Wednesday, November 24, 2010

St. Petersburg as a 'health city'?

Dr. Van Bibber's article.
We’re revisiting the Walter P. Fuller files today. Previously we had discussed Fuller and pioneer developer C. Perry Snell. Now we’re looking at the folder on the well-known Van Bibber report.

Dr. W.C. Van Bibber was a physician of some national repute. He was the personal physician of philanthropist Johns Hopkins (for whom the university was named) and attended him when he died. He was nationally published and respected in medical circles.

In 1885, Van Bibber told American Medical Association members that he’d found the healthiest place in the world – Point Pinellas, Florida. In a report he delivered at the convention in New Orleans, Van Bibber advanced his theory that peninsulas are by their nature healthy places to be. He further reasoned that a peninsula on a peninsula was, therefore, even better. Van Bibber proposed nothing less than a “health city,” a world-renowned place that would heal the ill and infirm and raise the spirits of the rest.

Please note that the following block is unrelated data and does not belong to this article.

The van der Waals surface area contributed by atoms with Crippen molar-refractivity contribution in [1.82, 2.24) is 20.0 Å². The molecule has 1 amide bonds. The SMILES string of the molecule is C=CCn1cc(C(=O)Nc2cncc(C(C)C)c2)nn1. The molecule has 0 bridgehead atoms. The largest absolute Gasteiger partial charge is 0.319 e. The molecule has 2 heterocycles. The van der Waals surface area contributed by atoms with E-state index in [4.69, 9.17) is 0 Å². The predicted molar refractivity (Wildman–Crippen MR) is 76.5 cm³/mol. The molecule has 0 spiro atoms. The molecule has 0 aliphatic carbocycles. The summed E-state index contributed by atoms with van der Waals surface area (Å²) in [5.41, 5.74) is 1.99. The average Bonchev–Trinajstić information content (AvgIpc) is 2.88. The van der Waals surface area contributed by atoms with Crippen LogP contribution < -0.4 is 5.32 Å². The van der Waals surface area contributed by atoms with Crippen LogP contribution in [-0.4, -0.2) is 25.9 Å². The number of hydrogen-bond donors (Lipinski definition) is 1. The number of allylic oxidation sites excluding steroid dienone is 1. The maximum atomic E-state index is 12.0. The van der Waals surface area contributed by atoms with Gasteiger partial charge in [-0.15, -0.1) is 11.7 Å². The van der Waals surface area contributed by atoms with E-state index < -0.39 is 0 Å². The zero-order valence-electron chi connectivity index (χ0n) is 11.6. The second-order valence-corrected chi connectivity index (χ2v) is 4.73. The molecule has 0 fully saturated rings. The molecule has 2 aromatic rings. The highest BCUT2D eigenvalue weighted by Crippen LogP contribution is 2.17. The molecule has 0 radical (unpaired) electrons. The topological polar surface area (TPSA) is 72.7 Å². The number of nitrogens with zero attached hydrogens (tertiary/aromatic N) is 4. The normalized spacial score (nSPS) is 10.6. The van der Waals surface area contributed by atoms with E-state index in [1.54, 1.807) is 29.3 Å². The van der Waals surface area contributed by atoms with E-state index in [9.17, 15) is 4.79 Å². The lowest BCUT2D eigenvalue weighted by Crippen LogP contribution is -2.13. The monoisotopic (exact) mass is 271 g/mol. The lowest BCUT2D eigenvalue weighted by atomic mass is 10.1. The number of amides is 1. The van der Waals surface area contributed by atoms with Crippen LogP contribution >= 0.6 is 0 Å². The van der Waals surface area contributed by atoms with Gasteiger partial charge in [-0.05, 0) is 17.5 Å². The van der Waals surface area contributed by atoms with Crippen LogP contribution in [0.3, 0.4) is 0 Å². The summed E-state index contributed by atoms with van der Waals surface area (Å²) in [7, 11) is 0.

A copy of Van Bibber’s report is contained in the Fuller files at Lighthouse Books, ABAA, along with other notes of Fuller’s research. It was printed in the Journal of the American Medical Association on May 16, 1885.

The report set off a frenzy of promotion and the tourist industry in the region was born. Van Bibber's son, Claude, and three associates, all doctors in Baltimore, bought land at Point Pinellas (where Eckerd College is now) in anticipation of the building boom that surely would follow.

Fuller concludes in a piece he wrote for Tequesta, the journal of the Historical Association of Southern Florida, that one of the associates, William C. Chase, must certainly have been the impetus behind the whole project. He suggests, perhaps kindly, that the enthusiastic Chase, must have “inspired” Van Bibber to reach his conclusions and give his report to the AMA.

In the end, it all came to nothing. The idea of a 'health city' gained no traction around the country and, eventually, the investors abandoned the idea. A land speculator, Roy Hanna, picked up the property in a tax sale but eventually lost it when he couldn't pay the taxes.

The city of St. Petersburg acquired the land, and when Florida Presbyterian College decided to move to St. Petersburg, the city could offer Point Pinellas as a location.

We'll revisit more of Walter Fuller's files in a later entry. Come back for a visit.

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